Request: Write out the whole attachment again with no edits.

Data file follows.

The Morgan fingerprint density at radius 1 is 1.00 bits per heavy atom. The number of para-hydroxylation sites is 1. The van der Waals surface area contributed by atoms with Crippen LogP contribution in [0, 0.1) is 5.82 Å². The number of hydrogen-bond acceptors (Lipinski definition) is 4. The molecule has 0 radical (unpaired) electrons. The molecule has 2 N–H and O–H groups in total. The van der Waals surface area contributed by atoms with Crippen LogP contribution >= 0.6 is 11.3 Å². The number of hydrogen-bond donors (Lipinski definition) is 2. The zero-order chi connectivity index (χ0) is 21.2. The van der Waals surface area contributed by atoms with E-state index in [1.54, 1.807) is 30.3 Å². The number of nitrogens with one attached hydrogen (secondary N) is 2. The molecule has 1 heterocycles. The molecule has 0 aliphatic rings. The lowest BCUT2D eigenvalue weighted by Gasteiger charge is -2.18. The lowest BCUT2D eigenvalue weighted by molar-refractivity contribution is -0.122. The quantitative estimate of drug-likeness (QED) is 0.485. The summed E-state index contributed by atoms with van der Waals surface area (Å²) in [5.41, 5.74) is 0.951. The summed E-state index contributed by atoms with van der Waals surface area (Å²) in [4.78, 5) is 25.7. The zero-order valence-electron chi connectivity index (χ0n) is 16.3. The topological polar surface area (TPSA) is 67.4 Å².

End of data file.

The Morgan fingerprint density at radius 1 is 1.00 bits per heavy atom. The number of para-hydroxylation sites is 1. The van der Waals surface area contributed by atoms with Crippen LogP contribution in [0, 0.1) is 5.82 Å². The number of hydrogen-bond acceptors (Lipinski definition) is 4. The molecule has 0 radical (unpaired) electrons. The molecule has 2 N–H and O–H groups in total. The van der Waals surface area contributed by atoms with Crippen LogP contribution >= 0.6 is 11.3 Å². The number of hydrogen-bond donors (Lipinski definition) is 2. The zero-order chi connectivity index (χ0) is 21.2. The van der Waals surface area contributed by atoms with E-state index in [1.54, 1.807) is 30.3 Å². The number of nitrogens with one attached hydrogen (secondary N) is 2. The molecule has 1 heterocycles. The molecule has 0 aliphatic rings. The lowest BCUT2D eigenvalue weighted by Gasteiger charge is -2.18. The lowest BCUT2D eigenvalue weighted by molar-refractivity contribution is -0.122. The quantitative estimate of drug-likeness (QED) is 0.485. The summed E-state index contributed by atoms with van der Waals surface area (Å²) in [5.41, 5.74) is 0.951. The summed E-state index contributed by atoms with van der Waals surface area (Å²) in [4.78, 5) is 25.7. The zero-order valence-electron chi connectivity index (χ0n) is 16.3. The topological polar surface area (TPSA) is 67.4 Å².